9 Superior Tips For Resin Art Beginners

Crafting with resin is growing in popularity. It’s a relatively simple art form, but there are many wonderful techniques that can enhance the process. As a beginner, it may seem a bit complicated to get started. That’s why I am here to help! If you use these 9 superior tips for resin art beginners, you will be making beautiful resin art to keep or sell in no time!

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1. Figuring Out What Resin To Use + All Supplies Needed

Of course, this will be a big decision if you are just starting out. You may not even know that different types of resin exist. Here are the types you should know about.

Epoxy Resin is the most commonly used resin for crafting and is by far the easiest to work with. I recommend this specific type of resin if you are just starting out.

What You Need To Start Working With Resin Immediately

  • Resin and hardener
  • Measuring cups
  • Mixing cups
  • Gloves
  • Stirring sticks
  • Mould(s)
  • Toothpicks
  • Protective cover for your table (silicone mat)
  • Heat gun or lighter
  • Well-ventilated space
  • Respirator mask (optional but recommended)
  • Optional: Resin colorants, glitter, dried flowers, beads, heat mat, disposable pipettes, baby wipes

Benefits of working with Epoxy Resin

  • Longer Shelf Life
  • Not Affected By Many Environmental Factors (Such As Humidity)
  • Longer Pot Time (How Long You Can Work With It Before It Hardens)
  • Can Be Mixed Easily With (Acrylic Paint, Mica Powder, etc.)
  • Most Epoxy Resin Will Dry Clear (Less Yellowing)
  • Less Harmful Than Other Types Of Resin

Polyester Resin is superior to epoxy resin because it dries much harder and is clearer overall. However, I do not recommend it for beginners because the pot time is drastically less than that of Epoxy Resin. This gives you only a short amount of time to work with it. This would not be good for someone new to resin who is still slowly getting the hang of things.

Benefits Of Working With Polyester Resin

  • Cheaper
  • Dries Harder And Clearer
  • Can Be Buffed And Shined More Easily

Polyurethane Resin is similar to polyester resin in that it dries extremely hard with even fewer curing issues. However, it is moisture sensitive. Climate and using too much liquid dye could jeopardize your projects. Be sure to use a colorant designed for this type of resin.

Benefits Of Working With Polyurethane Resin

  • Dries Hard With Fewer Curing Issues
  • High Heat Resistance After Curing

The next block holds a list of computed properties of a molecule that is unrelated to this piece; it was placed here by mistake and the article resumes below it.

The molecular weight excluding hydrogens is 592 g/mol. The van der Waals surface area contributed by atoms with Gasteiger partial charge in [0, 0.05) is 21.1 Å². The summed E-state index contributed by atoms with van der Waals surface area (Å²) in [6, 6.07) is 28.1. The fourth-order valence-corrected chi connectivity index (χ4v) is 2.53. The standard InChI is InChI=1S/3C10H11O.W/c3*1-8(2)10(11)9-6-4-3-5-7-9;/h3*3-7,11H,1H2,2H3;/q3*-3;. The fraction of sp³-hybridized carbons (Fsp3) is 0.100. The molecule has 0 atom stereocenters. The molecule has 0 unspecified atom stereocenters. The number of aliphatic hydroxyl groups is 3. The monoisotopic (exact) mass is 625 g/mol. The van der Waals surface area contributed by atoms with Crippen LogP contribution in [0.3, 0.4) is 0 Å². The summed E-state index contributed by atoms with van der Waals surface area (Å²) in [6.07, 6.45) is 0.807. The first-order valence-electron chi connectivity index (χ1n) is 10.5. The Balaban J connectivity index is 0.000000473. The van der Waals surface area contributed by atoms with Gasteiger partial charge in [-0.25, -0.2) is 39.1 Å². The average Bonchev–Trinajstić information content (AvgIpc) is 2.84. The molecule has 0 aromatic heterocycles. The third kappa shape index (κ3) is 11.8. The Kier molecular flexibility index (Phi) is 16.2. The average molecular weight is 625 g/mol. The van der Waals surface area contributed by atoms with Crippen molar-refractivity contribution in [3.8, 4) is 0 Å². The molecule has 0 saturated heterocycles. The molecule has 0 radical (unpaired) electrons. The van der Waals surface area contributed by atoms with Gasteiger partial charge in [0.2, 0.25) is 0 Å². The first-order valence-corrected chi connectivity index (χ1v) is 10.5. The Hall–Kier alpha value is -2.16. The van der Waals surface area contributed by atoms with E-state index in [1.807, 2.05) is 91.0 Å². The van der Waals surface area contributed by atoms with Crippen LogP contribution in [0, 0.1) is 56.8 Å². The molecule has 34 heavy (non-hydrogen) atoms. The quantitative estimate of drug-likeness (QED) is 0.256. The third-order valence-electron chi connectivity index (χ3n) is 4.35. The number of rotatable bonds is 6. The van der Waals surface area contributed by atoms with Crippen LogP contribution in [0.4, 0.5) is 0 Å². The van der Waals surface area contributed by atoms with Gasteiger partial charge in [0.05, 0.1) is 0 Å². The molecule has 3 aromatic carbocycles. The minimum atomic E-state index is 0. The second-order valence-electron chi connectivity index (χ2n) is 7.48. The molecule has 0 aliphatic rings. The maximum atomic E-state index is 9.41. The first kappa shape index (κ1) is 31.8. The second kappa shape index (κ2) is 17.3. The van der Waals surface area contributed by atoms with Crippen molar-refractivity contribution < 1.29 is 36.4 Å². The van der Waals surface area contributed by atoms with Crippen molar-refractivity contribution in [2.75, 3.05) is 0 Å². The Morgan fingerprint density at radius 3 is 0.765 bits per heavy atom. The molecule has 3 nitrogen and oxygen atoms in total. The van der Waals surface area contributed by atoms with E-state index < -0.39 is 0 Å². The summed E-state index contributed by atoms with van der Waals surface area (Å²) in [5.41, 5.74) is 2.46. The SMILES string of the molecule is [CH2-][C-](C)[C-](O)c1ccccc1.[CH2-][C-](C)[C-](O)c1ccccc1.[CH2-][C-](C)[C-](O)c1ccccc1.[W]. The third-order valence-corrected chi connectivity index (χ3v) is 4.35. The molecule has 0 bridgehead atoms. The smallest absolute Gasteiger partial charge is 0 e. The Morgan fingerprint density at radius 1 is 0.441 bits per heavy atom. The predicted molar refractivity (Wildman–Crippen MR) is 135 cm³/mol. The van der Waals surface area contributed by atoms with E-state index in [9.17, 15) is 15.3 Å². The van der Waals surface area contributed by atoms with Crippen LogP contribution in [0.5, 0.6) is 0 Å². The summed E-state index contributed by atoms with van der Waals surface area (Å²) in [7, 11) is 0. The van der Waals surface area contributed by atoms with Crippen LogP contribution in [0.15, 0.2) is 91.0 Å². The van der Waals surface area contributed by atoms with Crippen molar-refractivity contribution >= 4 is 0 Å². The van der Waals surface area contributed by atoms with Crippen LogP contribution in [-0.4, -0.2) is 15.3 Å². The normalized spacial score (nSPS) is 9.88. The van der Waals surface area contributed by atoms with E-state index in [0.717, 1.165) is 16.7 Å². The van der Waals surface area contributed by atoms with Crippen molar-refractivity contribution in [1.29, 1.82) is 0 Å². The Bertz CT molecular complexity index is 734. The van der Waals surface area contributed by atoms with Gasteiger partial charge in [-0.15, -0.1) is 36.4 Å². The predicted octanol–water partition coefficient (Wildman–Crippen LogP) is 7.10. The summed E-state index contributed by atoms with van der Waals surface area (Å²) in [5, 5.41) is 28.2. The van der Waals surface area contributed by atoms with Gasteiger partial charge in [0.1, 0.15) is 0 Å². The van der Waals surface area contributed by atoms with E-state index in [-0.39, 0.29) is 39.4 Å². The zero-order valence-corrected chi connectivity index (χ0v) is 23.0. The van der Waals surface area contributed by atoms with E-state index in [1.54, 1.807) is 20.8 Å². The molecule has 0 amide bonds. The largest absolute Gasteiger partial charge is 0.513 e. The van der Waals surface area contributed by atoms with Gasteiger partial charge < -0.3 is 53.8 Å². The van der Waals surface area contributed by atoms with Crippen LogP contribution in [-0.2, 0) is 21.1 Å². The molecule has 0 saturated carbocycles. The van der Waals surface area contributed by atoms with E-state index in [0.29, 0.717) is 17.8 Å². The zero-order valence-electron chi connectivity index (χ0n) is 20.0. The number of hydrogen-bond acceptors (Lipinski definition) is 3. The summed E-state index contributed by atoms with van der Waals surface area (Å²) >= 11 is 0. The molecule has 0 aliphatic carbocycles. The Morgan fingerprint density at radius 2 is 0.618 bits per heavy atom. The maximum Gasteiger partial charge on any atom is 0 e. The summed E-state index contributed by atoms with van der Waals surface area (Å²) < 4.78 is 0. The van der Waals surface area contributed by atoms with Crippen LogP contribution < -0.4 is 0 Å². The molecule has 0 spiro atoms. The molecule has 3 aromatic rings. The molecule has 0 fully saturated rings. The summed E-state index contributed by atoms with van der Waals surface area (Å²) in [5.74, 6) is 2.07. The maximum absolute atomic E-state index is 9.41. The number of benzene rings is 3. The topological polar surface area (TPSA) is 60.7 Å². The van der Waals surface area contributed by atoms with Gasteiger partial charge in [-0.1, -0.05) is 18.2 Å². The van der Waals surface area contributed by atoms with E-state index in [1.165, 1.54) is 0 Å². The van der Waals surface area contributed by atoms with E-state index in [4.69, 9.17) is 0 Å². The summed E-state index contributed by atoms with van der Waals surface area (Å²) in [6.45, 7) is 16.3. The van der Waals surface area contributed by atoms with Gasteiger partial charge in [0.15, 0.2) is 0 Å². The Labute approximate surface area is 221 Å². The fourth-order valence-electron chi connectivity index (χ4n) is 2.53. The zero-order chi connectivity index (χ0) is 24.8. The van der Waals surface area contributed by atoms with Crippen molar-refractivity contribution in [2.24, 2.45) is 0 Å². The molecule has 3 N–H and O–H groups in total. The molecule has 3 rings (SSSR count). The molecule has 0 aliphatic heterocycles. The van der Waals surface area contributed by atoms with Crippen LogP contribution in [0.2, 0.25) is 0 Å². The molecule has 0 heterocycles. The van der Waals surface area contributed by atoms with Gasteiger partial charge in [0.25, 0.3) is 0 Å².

2. Proper Safety

Always practice proper safety when handling and breathing around resin. Most resin has toxic fumes and is quite poisonous. Therefore, you do not want to breathe in or allow resin to contact your skin.

I highly recommend 3 important pieces of safety equipment for anyone working with resin, not just beginners.

  • Blue Nitrile Gloves
  • Safety Goggles/Glasses
  • A Respirator

If you use these 3 things, you can safely work with your resin without having an unfortunate accident, such as inhaling fumes, getting resin all over your skin, or splashing it into your eyes.

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3. How To Mix Your Resin

Mixing resin may seem simple enough, but there are ways to make it much more efficient. Many epoxy resins will require you to use 1 part resin to 1 part hardener. However, be sure to check your specific resin kit for directions and clear measuring procedures. Most of the time your kit or bottles will give you the clearest instructions based on the product.

If you are, in fact, using a one-part resin to one-part hardener kit, here are a few tips for you.

Estimate your project by volume. The closer you are, the less resin you will waste. Resin isn’t exactly cheap so saving where you can is great.

Let’s give an example.

I am making a resin coaster that requires roughly 40 milliliters.

I will then need 20 milliliters of resin and 20 milliliters of hardener for this project to equal my 40 milliliters needed for the coaster.

Make sure the measuring cups you use for your resin are marked clearly so you can always get your amounts accurate. I recommend measuring your resin and hardener separately rather than in the same cup so you can be sure your measurements are correct. Pour any excess back into your bottles.

4. Pouring Resin

My biggest tip for resin art beginners is to take your time when pouring resin. Resin sometimes tends to come out quicker than you are ready for. If you are unsteady when pouring resin, you can use large plastic syringes or droppers, depending on your project. Be sure not to overfill your resin molds.